Avoid Cold Weather Problems by Using Winter Diesel
With the colder weather coming soon, now is the time to switch to winter diesel fuel and treat your stored fuel. Frigid temperatures can hurt your machine's efficiency and cause serious engine problems if the proper precautions aren't taken. We're covering how to properly blend your fuel and convert it to winter diesel, so you can maintain excellent performance during the cold months.
What the cold does to diesel fuel
During cold and freezing overnight and daytime temperatures, diesel may reach what's called the "cloud point," when wax crystals develop in the fuel. All diesel fuel contains wax paraffins which are a necessary component that give it the high cetane number to enable efficient combustion. Ideally, these paraffins are a liquid and are dissolved in the diesel.
When the cloud point is reached, however, your fuel will look cloudy, and the crystals can plug fuel filters, resulting in poor starts, engine hesitation, stalling, and even engine damage. The cloud point for No.2 diesel (the most commonly used diesel) is approximately 14 degrees Fahrenheit.
How to prevent diesel problems during the winter
- Fuel supplements and winter blends – Avoid diesel fuel crystallization (or gelling) by using an anti-gel fuel supplement or a winter diesel blend. Diesel fuel anti-gels are simply added to the fuel tank. Anti-gels drop the freezing point of diesel fuel so that it is less likely to freeze in cold temperatures.
- Use winter diesel before it gets too cold – A good rule of thumb is to switch to a winter blend 15 degrees above the cloud point. When overnight temperatures begin to dip down near 30 degrees Fahrenheit, it's time to blend in No.1 diesel with additives for winter. For every 10 percent of No.1 diesel added, the fuel cloud point will drop by 3 degrees.
- Don't let the cloud point create issues – Crystals can quickly accumulate in the fuel during a cold snap, but your engine may still run fine. Even if the fuel is blended after reaching the cloud point, those crystals will remain and can clog your fuel filters. An engine that runs well on a chilly Friday could leave you stranded on a warm Monday. An early season move to winter diesel fuel is an easy way to avoid early winter problems.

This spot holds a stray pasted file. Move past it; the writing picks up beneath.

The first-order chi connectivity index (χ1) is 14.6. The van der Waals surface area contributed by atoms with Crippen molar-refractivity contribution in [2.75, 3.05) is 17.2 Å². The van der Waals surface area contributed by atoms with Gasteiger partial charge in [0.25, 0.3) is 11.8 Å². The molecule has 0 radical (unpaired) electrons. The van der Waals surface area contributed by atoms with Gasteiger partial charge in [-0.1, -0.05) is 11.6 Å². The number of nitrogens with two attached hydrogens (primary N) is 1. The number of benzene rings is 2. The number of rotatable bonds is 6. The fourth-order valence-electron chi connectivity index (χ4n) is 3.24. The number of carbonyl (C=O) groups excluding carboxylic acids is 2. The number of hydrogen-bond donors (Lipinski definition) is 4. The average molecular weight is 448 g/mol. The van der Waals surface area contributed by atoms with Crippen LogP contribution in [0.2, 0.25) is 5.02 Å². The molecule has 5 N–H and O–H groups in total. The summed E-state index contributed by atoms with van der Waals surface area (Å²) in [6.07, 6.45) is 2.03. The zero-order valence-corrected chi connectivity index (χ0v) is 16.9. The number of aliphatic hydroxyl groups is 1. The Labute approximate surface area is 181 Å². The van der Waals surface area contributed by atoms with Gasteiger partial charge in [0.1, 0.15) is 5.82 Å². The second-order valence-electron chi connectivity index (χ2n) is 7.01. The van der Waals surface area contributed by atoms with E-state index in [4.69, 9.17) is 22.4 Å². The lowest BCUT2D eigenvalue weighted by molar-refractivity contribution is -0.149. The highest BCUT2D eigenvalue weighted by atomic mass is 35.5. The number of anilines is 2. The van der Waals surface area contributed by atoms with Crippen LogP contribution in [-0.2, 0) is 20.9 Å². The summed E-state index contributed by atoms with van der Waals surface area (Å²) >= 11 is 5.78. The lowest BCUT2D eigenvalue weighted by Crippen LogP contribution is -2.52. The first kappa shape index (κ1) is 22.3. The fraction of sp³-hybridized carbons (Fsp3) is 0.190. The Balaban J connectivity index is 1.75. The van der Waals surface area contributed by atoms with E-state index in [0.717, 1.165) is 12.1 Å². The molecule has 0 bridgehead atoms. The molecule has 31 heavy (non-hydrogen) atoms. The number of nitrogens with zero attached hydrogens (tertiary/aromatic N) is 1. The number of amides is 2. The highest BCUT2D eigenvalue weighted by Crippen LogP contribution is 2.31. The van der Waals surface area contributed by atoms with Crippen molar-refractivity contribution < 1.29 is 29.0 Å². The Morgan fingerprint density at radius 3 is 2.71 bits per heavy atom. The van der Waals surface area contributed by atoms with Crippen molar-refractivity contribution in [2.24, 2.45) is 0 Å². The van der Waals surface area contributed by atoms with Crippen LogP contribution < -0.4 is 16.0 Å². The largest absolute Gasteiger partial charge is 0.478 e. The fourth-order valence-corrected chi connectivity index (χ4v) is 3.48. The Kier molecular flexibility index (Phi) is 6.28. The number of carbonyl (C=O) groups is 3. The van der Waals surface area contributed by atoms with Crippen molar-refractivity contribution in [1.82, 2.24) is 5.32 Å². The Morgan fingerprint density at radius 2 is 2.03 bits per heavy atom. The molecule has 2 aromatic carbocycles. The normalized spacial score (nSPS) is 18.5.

- Blend your fuel correctly – When you're blending fuel, don't just pour No.1 diesel on top of stored fuel. First check the total volume of No.2 remaining in the tank so you can calculate how much No.1 has to be added to reach your desired cloud point (remember, if you replace 10% of No.2 diesel with No.1, your cloud point drops 3 degrees). You also have to make sure that your No.1 diesel is properly blended with ant-gel additives before adding to your No.2 fuel. If No. 1 diesel is poured into the storage tank without proper blending, the winterized product can be diluted, negatively impacting the fuel quality.
The Kelbe team can help
When done correctly, fuel blending will improve diesel engine performance. But since it's a scientific process that can vary based on expected regional temperatures and your specific operation, you may have a few questions along the way. At Kelbe, we're always ready to answer any questions you may have and help you find the best winter diesel blend for your equipment. Remember, the best time to use a diesel anti-gel and/or switch to blended fuel is before the fuel freezes. Be prepared this winter, and change over before you get stuck!